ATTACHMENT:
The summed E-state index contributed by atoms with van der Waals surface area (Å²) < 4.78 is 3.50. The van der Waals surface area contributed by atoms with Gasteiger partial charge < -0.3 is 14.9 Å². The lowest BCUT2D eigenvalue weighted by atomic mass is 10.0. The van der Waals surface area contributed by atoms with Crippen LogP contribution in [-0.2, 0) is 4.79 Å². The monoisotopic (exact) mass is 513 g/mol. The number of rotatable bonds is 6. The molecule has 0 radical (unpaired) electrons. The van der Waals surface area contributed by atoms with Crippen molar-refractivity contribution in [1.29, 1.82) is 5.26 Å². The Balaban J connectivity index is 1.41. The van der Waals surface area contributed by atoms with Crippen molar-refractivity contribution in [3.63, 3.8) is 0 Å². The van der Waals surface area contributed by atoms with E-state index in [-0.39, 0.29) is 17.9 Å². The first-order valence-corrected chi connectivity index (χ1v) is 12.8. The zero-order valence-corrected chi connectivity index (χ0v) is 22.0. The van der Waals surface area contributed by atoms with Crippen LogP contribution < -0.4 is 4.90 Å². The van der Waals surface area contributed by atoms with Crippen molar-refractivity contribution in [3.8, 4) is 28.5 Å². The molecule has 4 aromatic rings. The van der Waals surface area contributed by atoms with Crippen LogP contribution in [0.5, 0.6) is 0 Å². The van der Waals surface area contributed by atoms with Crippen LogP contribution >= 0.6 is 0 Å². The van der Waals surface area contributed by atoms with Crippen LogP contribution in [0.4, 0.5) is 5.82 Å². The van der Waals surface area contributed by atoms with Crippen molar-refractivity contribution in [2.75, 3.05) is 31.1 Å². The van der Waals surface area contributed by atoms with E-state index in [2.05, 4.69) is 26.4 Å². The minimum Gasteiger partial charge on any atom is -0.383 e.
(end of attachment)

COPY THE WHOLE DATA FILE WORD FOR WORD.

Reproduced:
The summed E-state index contributed by atoms with van der Waals surface area (Å²) < 4.78 is 3.50. The van der Waals surface area contributed by atoms with Gasteiger partial charge < -0.3 is 14.9 Å². The lowest BCUT2D eigenvalue weighted by atomic mass is 10.0. The van der Waals surface area contributed by atoms with Crippen LogP contribution in [-0.2, 0) is 4.79 Å². The monoisotopic (exact) mass is 513 g/mol. The number of rotatable bonds is 6. The molecule has 0 radical (unpaired) electrons. The van der Waals surface area contributed by atoms with Crippen molar-refractivity contribution in [1.29, 1.82) is 5.26 Å². The Balaban J connectivity index is 1.41. The van der Waals surface area contributed by atoms with Crippen molar-refractivity contribution in [3.63, 3.8) is 0 Å². The van der Waals surface area contributed by atoms with E-state index in [-0.39, 0.29) is 17.9 Å². The first-order valence-corrected chi connectivity index (χ1v) is 12.8. The zero-order valence-corrected chi connectivity index (χ0v) is 22.0. The van der Waals surface area contributed by atoms with Crippen LogP contribution < -0.4 is 4.90 Å². The van der Waals surface area contributed by atoms with Crippen molar-refractivity contribution in [3.8, 4) is 28.5 Å². The molecule has 4 aromatic rings. The van der Waals surface area contributed by atoms with Crippen LogP contribution in [0.5, 0.6) is 0 Å². The van der Waals surface area contributed by atoms with Crippen LogP contribution >= 0.6 is 0 Å². The van der Waals surface area contributed by atoms with Crippen LogP contribution in [0.4, 0.5) is 5.82 Å². The van der Waals surface area contributed by atoms with Crippen molar-refractivity contribution in [2.75, 3.05) is 31.1 Å². The van der Waals surface area contributed by atoms with E-state index in [2.05, 4.69) is 26.4 Å². The minimum Gasteiger partial charge on any atom is -0.383 e.